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I'm the IT manager at an animal shelter in Upstate New York. We have a Windows network with about 50 desktops running Windows XP Pro. We used to use CA eTrust Antivirus, but that product didn't work too well (too many infections got through). About six months ago, we switched to using Symantec Antivirus Corporate Edition ver. 10.1.8.8000.

If anything, the Symantec product is even worse. The last six weeks in particular have been very bad -- we've had about seven or eight PCs get hit with those malware infections that masquerade as antivirus software. In most of those cases, Symantec didn't even flag the malware at all.

So... what gives with the Symantec Antivirus? As far as I can tell, it's installed correctly and downloading updated definitions nightly.

I can upgrade to Symantec Endpoint Protection for $220 (we get non-profit pricing), but I don't want to do it if it's not going to be significantly better.

Any advice? Should I switch to something else entirely?

Thanks!

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closed as too localized by Mark Henderson Jan 14 '12 at 3:46

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4 Answers 4

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We were happy users of Symantec Anti Virus Corp for years, that is until Endpoint Protection came along. Slowed our computers down so that they were largely unusable. These were computers that ran SAV just fine.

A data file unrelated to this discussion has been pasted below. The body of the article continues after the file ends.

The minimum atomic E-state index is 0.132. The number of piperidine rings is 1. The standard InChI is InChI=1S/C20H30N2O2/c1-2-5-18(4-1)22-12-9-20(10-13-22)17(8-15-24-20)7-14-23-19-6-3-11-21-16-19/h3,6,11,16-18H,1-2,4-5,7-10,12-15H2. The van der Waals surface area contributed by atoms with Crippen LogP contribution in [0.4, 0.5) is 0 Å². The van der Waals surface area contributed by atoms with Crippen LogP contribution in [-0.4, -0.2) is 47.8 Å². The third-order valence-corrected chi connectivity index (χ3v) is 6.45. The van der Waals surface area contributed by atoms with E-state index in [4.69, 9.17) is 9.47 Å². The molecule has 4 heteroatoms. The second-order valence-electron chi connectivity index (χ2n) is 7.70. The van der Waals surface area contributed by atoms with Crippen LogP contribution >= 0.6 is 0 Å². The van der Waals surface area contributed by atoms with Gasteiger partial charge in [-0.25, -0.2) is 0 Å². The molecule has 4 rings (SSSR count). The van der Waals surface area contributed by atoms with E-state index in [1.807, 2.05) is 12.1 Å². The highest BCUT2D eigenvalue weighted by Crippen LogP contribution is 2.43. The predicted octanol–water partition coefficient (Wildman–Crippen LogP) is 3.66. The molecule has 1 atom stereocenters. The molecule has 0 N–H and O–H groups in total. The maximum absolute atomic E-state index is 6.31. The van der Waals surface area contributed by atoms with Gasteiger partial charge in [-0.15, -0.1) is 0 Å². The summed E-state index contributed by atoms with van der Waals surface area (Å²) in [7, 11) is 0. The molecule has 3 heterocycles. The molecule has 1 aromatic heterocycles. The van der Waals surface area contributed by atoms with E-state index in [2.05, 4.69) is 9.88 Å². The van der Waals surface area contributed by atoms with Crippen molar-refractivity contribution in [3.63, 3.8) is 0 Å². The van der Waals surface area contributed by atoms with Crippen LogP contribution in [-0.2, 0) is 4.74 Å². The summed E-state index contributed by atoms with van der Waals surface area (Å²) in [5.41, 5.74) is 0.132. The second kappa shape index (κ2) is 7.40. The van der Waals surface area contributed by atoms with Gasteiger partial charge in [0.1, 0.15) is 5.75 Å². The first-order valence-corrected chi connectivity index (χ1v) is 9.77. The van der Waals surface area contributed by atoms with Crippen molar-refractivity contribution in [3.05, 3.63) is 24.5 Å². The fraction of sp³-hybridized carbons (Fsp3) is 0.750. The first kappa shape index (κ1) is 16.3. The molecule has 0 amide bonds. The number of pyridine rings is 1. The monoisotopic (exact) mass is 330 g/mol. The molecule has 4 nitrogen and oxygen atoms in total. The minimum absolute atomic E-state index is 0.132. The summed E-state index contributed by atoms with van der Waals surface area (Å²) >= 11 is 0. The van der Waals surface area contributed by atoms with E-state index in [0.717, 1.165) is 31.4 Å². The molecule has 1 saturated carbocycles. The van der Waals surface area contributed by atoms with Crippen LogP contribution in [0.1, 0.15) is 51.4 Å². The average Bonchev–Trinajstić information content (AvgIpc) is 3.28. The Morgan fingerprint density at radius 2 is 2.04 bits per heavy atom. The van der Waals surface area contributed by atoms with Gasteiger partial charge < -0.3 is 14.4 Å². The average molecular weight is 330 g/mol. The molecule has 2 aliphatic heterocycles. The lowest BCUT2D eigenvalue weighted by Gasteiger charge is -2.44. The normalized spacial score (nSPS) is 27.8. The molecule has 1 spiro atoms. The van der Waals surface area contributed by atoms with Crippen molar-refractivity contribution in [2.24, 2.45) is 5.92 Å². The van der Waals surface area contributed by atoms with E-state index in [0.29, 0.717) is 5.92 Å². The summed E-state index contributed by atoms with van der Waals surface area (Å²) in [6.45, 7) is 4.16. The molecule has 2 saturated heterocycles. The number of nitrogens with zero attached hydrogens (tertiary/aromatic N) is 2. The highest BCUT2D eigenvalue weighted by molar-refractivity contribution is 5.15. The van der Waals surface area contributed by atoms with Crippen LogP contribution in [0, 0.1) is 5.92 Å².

So about a year ago, we migrated our machines to ESET and their NOD32 product. While the management console can be kind of daunting, we've been very happy with the desktop client.

So short answer, I would NOT 'upgrade' to EndPoint Protection...

I also found what I wrote here:

Having been a huge proponent of Symantec Enterprise products in the past, we recently dumped them in favor of ESET and their NOD32 line.

The Symantec Enterprise products suffered the same bloatware syndrome that their consumer product line has with the latest iteration and it bogged our machines down. No longer is it Symantec Antivirus, but rather, Symantec Endpoint Protection.

I've found the NOD32 clients to be extremely fast and have a smaller footprint then their Symantec counterparts. Having said this, the Administrators console can be a bit daunting compared to Symantec's, but once you get used to it, it works.

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GregD, I recently went through exactly the same scenario. SEP was a huge pain. ESET NOD32 is a delight to work with. –  Nic Mar 11 '10 at 21:51
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On a side note, one of the best things you can do as an anti-malware practice, is take away admin rights from your users and exploit group policies to lock IE down. –  GregD Mar 11 '10 at 21:53
    
@GregD -- thanks for the tips. I did try to take away admin rights, but that caused problems with some of the installed software not running afterwards (Business Objects and Kodak EasyShare, for example). What do you recommend for locking-down IE? I actually use ESET NOD32 on my home PC. Haven't had any trouble. I'll have to see how much it costs. –  Alex C. Mar 11 '10 at 22:04